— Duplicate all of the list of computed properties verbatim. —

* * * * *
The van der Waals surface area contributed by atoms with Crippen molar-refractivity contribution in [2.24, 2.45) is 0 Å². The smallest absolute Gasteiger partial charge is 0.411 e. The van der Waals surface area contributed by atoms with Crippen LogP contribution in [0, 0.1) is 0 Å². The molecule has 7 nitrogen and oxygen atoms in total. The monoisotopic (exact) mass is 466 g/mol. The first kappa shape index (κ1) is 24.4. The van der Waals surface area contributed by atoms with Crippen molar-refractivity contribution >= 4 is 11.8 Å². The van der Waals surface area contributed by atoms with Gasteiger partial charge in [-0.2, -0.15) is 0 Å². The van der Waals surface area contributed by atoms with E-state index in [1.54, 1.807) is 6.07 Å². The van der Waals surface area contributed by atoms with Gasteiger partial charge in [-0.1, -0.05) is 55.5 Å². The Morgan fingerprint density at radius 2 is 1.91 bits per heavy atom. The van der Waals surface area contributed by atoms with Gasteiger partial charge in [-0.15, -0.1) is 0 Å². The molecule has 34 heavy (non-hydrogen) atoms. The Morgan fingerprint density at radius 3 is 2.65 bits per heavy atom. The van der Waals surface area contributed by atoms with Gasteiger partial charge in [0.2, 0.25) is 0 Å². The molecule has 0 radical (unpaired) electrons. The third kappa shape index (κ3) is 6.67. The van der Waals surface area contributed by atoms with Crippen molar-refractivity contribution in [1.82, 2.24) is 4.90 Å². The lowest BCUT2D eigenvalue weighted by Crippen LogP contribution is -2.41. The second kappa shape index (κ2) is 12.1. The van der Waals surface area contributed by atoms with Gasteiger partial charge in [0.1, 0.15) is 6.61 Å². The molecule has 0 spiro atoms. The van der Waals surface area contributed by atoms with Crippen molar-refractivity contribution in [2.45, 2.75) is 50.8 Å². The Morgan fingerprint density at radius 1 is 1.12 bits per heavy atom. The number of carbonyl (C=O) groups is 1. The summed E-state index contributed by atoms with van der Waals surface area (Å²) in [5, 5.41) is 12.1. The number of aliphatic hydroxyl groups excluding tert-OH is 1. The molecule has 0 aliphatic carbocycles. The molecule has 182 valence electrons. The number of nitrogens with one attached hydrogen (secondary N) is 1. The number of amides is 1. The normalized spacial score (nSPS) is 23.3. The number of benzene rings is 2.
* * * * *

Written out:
The van der Waals surface area contributed by atoms with Crippen molar-refractivity contribution in [2.24, 2.45) is 0 Å². The smallest absolute Gasteiger partial charge is 0.411 e. The van der Waals surface area contributed by atoms with Crippen LogP contribution in [0, 0.1) is 0 Å². The molecule has 7 nitrogen and oxygen atoms in total. The monoisotopic (exact) mass is 466 g/mol. The first kappa shape index (κ1) is 24.4. The van der Waals surface area contributed by atoms with Crippen molar-refractivity contribution >= 4 is 11.8 Å². The van der Waals surface area contributed by atoms with Gasteiger partial charge in [-0.2, -0.15) is 0 Å². The van der Waals surface area contributed by atoms with E-state index in [1.54, 1.807) is 6.07 Å². The van der Waals surface area contributed by atoms with Gasteiger partial charge in [-0.1, -0.05) is 55.5 Å². The Morgan fingerprint density at radius 2 is 1.91 bits per heavy atom. The van der Waals surface area contributed by atoms with Gasteiger partial charge in [-0.15, -0.1) is 0 Å². The molecule has 34 heavy (non-hydrogen) atoms. The Morgan fingerprint density at radius 3 is 2.65 bits per heavy atom. The van der Waals surface area contributed by atoms with Gasteiger partial charge in [0.2, 0.25) is 0 Å². The molecule has 0 radical (unpaired) electrons. The third kappa shape index (κ3) is 6.67. The van der Waals surface area contributed by atoms with Crippen molar-refractivity contribution in [1.82, 2.24) is 4.90 Å². The lowest BCUT2D eigenvalue weighted by Crippen LogP contribution is -2.41. The second kappa shape index (κ2) is 12.1. The van der Waals surface area contributed by atoms with Gasteiger partial charge in [0.1, 0.15) is 6.61 Å². The molecule has 0 spiro atoms. The van der Waals surface area contributed by atoms with Crippen molar-refractivity contribution in [2.45, 2.75) is 50.8 Å². The Morgan fingerprint density at radius 1 is 1.12 bits per heavy atom. The number of carbonyl (C=O) groups is 1. The summed E-state index contributed by atoms with van der Waals surface area (Å²) in [5, 5.41) is 12.1. The number of aliphatic hydroxyl groups excluding tert-OH is 1. The molecule has 0 aliphatic carbocycles. The molecule has 182 valence electrons. The number of nitrogens with one attached hydrogen (secondary N) is 1. The number of amides is 1. The normalized spacial score (nSPS) is 23.3. The number of benzene rings is 2.